“And all of us, with unveiled faces, seeing the glory of the Lord as though reflected in a mirror, are being transformed into the same image from one degree of glory to another.”
2 Cor 3: 18
Spiritual formation, Jesus-style, is about heart-morphing into Christlikeness (Galatians 4:19). Every Jesus-follower has "Christ in them, the hope of glory" (Colossians 1). The apostle Paul speaks of this "mystery" as a great treasure to be discovered and sought out, again and again. Every day of our lives is a day of potential discovery as we experience the riches of Christ in us.
Henri Nouwen writes of this reality in The Inner Voice of Love:
"What a gracious provision is ours to access in our present journey! Truly, we can be conformed to Christ— from glory to glory— until that day at the consummation of all things, when we can wholly reclaim our true-self-in-Christ. Finally, when we come home to “glory,” we are guaranteed never to fall short of it again— ever! Until then, as we daily find ourselves immersed in the concurrent experience of our true self and our false self within, we face the reality of tension, fully cognizant that our “deepest, truest self is not yet home.”
Commenting on this Will Hernandez writes: "In fact, the first step to our ongoing process of homecoming demands this continual claiming of our true self and the unmasking of our false self. In Thomas Merton’s words, “To reach one’s ‘real self’ one must, in fact, be delivered from that illusory and ‘false self’ whom we have created.” (Thomas Merton, New Seeds of Contemplation, 34; quoted in Will Hernandez, Henri Nouwen and Spiritual Polarities: A Life of Tension, Kindle Locations 523-529)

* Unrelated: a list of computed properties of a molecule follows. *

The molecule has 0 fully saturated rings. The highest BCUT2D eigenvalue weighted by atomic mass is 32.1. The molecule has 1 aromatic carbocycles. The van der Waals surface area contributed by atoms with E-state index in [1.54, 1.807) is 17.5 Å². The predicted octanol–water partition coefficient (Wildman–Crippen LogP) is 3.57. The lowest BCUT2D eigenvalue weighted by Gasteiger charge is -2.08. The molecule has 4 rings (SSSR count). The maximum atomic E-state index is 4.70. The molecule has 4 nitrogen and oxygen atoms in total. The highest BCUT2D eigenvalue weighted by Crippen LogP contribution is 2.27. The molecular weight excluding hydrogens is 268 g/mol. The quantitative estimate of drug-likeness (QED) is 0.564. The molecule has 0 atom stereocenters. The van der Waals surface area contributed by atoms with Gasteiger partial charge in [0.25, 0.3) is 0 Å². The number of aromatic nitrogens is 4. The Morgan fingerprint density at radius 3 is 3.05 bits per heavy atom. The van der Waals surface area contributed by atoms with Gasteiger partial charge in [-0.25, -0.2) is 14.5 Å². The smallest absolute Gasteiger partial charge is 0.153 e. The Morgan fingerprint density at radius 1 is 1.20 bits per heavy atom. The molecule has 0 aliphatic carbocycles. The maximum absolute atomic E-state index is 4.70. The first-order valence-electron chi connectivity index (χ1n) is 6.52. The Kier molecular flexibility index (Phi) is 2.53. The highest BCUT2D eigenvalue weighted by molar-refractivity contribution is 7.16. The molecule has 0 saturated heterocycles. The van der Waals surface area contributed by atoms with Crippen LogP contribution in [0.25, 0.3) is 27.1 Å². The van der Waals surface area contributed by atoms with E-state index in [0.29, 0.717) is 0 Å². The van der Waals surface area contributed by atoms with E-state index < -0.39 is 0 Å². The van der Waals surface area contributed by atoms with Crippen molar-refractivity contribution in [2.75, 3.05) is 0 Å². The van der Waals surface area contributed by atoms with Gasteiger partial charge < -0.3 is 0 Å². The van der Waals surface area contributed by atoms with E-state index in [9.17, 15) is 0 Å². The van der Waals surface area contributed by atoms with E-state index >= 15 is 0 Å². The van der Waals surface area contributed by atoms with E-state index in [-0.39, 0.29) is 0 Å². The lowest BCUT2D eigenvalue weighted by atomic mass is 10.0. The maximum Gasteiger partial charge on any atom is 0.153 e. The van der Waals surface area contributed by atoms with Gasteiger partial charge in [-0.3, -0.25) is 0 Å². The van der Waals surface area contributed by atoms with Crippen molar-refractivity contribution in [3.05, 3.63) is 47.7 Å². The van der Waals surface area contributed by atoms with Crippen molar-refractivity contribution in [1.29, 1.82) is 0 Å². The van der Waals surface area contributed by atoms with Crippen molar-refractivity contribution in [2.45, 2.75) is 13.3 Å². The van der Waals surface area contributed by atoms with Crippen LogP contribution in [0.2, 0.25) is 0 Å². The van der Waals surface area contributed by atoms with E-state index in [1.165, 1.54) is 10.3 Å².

"Our true identity, therefore, is the one defined by God himself. So who are we according to God’s precise view of us? The bottom line is that we are creatures made in the image of our Creator, “valued, valuing, and valuable” beings whom God has loved and will continue to love from eternity to eternity. Indeed “we are the beloveds of God,” as Nouwen confidently declares repeatedly in almost all his speaking and writing. Unshakably, he understood Jesus’ true identity as God’s beloved Son (Matt. 3: 17) to be true of us as well and therefore something we can legitimately claim for ourselves. As John Mogabgab, Nouwen’s former teaching and research assistant at Yale, underscored, “This was for Henri the first truth about us, the truth beyond all biological, cultural, and psychological truths that accumulate around our identity.” (Hernandez, Henri Nouwen and Spiritual Polarities: A Life of Tension, Kindle Locations 533-541)
My new book is Praying: Reflections on 40 Years of Solitary Conversations with God.